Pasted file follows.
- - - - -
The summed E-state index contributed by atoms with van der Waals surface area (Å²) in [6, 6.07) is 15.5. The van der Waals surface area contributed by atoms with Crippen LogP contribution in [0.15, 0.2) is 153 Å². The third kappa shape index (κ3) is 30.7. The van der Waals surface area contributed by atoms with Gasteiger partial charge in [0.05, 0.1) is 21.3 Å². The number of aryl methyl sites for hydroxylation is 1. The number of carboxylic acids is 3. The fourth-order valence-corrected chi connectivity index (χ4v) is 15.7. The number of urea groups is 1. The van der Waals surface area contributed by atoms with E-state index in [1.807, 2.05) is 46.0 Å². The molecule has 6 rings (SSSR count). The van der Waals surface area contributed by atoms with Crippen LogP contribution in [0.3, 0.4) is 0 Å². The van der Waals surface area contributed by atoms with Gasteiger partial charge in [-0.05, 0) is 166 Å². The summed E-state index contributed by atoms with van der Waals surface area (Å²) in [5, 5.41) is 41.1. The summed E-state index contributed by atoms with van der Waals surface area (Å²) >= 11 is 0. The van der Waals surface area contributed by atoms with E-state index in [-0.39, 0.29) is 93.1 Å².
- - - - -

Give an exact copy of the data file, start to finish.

The summed E-state index contributed by atoms with van der Waals surface area (Å²) in [6, 6.07) is 15.5. The van der Waals surface area contributed by atoms with Crippen LogP contribution in [0.15, 0.2) is 153 Å². The third kappa shape index (κ3) is 30.7. The van der Waals surface area contributed by atoms with Gasteiger partial charge in [0.05, 0.1) is 21.3 Å². The number of aryl methyl sites for hydroxylation is 1. The number of carboxylic acids is 3. The fourth-order valence-corrected chi connectivity index (χ4v) is 15.7. The number of urea groups is 1. The van der Waals surface area contributed by atoms with E-state index in [1.807, 2.05) is 46.0 Å². The molecule has 6 rings (SSSR count). The van der Waals surface area contributed by atoms with Crippen LogP contribution in [0.3, 0.4) is 0 Å². The van der Waals surface area contributed by atoms with Gasteiger partial charge in [-0.05, 0) is 166 Å². The summed E-state index contributed by atoms with van der Waals surface area (Å²) in [5, 5.41) is 41.1. The summed E-state index contributed by atoms with van der Waals surface area (Å²) >= 11 is 0. The van der Waals surface area contributed by atoms with E-state index in [-0.39, 0.29) is 93.1 Å².